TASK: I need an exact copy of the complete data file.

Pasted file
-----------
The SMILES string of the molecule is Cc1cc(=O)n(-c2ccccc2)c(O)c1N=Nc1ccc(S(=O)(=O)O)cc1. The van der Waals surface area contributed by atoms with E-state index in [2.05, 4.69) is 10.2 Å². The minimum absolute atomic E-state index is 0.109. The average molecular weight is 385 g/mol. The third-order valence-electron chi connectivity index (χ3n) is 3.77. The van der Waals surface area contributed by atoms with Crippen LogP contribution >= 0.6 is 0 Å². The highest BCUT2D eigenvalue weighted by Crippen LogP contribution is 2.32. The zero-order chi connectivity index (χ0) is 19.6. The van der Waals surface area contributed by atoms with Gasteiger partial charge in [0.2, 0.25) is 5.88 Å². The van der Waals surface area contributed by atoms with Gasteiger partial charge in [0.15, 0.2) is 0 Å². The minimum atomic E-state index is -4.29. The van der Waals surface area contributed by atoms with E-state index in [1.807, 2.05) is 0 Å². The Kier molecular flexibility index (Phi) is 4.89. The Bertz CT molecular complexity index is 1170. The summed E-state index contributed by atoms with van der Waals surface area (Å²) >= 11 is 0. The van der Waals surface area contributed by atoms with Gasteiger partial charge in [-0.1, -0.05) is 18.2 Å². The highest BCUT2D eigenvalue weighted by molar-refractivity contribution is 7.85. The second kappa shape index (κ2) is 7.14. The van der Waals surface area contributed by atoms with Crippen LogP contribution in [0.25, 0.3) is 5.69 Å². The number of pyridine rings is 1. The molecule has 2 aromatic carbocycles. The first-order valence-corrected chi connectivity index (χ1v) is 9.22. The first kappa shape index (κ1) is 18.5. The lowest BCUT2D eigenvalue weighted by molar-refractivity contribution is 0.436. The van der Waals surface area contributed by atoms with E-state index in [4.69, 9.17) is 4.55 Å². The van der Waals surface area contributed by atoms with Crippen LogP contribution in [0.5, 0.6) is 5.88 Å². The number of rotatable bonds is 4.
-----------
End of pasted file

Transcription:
The SMILES string of the molecule is Cc1cc(=O)n(-c2ccccc2)c(O)c1N=Nc1ccc(S(=O)(=O)O)cc1. The van der Waals surface area contributed by atoms with E-state index in [2.05, 4.69) is 10.2 Å². The minimum absolute atomic E-state index is 0.109. The average molecular weight is 385 g/mol. The third-order valence-electron chi connectivity index (χ3n) is 3.77. The van der Waals surface area contributed by atoms with Crippen LogP contribution >= 0.6 is 0 Å². The highest BCUT2D eigenvalue weighted by Crippen LogP contribution is 2.32. The zero-order chi connectivity index (χ0) is 19.6. The van der Waals surface area contributed by atoms with Gasteiger partial charge in [0.2, 0.25) is 5.88 Å². The van der Waals surface area contributed by atoms with Gasteiger partial charge in [0.15, 0.2) is 0 Å². The minimum atomic E-state index is -4.29. The van der Waals surface area contributed by atoms with E-state index in [1.807, 2.05) is 0 Å². The Kier molecular flexibility index (Phi) is 4.89. The Bertz CT molecular complexity index is 1170. The summed E-state index contributed by atoms with van der Waals surface area (Å²) >= 11 is 0. The van der Waals surface area contributed by atoms with Gasteiger partial charge in [-0.1, -0.05) is 18.2 Å². The highest BCUT2D eigenvalue weighted by molar-refractivity contribution is 7.85. The second kappa shape index (κ2) is 7.14. The van der Waals surface area contributed by atoms with Crippen LogP contribution in [0.25, 0.3) is 5.69 Å². The number of pyridine rings is 1. The molecule has 2 aromatic carbocycles. The first-order valence-corrected chi connectivity index (χ1v) is 9.22. The first kappa shape index (κ1) is 18.5. The lowest BCUT2D eigenvalue weighted by molar-refractivity contribution is 0.436. The van der Waals surface area contributed by atoms with E-state index in [4.69, 9.17) is 4.55 Å². The van der Waals surface area contributed by atoms with Crippen LogP contribution in [0.5, 0.6) is 5.88 Å². The number of rotatable bonds is 4.